He went on to say he has never profited from the film and said "Greg Long's book is a crudely written fantasy account of Bob Heironimus' attempt to make a few dollars and enjoy his 15 minutes of fame."
Heironimus claims Gimlin told him something quite different when Heironimus said he was going public about the alleged hoax. So who is lying?
Researcher and retired journalist John Green knew Roger Patterson, has studied the film and Bigfoot for decades, and says that's no man in a monkey suit.
"He can't be the man in the suit, because he's in the first place not big enough, not tall enough, in the second place, his arms are too short and his legs too long. It's physically impossible," he said.
Green sent Evening Magazine a long list of what he believes to be inaccuracies in Long's book and holes in Heironimus' story.
He said Heironimus is lying because he "hasn't got a clue in the world about where that movie was made."
Green is angry that author Greg Long focuses so much on film maker Roger Patterson in his book and so little time analyzing Patterson's film.
"He had this strange idea of his own that the film could be proven fake by attacking the character of the person who held the camera," he said. "That he failed to pay some of his bills? That's not untrue. That he failed to return a camera? That's not untrue. That he was a thief and a con man? That's totally ridiculous."
In that faxed statement from Bob Gimlin, he says the book is "an ugly character assassination of a man no longer alive to answer the accusations."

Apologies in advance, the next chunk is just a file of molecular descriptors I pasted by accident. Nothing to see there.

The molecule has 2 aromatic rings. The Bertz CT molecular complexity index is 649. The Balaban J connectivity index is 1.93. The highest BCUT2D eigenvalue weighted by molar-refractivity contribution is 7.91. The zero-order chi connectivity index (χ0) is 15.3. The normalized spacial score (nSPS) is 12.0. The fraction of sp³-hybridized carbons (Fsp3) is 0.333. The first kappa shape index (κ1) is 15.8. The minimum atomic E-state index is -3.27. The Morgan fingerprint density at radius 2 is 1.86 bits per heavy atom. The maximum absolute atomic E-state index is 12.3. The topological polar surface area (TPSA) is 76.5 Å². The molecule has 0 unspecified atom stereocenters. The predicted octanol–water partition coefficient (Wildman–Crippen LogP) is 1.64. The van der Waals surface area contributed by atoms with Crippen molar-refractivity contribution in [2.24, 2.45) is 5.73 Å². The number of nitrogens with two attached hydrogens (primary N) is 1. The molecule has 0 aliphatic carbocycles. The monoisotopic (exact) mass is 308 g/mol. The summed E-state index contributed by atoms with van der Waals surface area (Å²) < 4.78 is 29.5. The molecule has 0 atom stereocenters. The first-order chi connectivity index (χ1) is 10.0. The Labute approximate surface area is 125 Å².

"The Patterson film is really for Bigfoot believers, a religious icon. That's the way I look at it. They worship this film. It is the single-best piece of evidence for Bigfoot," said Long.
Green says when he hired an expert to run a computer analysis of the Patterson film, results showed the creature could not have a human skeleton. That it's much wider and deeper and would have to belong to an unknown primate.
The only other explanation?
According to the study it was a sophisticated special effects machine that couldn't have been made in 1967. Heironimus wouldn't demonstrate "the exaggerated Bigfoot walk" because talks are under way to make his story and Greg Long's book into a TV special, one in which Heironimus' walk would be scientifically compared to the "ape walk" in the film – for which he, of course, wants money.
We at Evening Magazine wondered what it would look like if we tried to make a Bigfoot film of our own, the way Long and Heironimus say Roger Patterson made his. We picked up a gorilla suit and made no modifications to it. We used a 16 mm film camera roughly like Patterson's. The results were amazingly similar.
"Every effort by Hollywood to make a Sasquatch of their own falls short of this movie," said Green, "for the very simple reason the people in the suits don't have the right arms and legs."
We haven't heard the end of this story. Lawsuits and legal action could be coming from both sides in a dispute that could grow bigger than Bigfoot himself.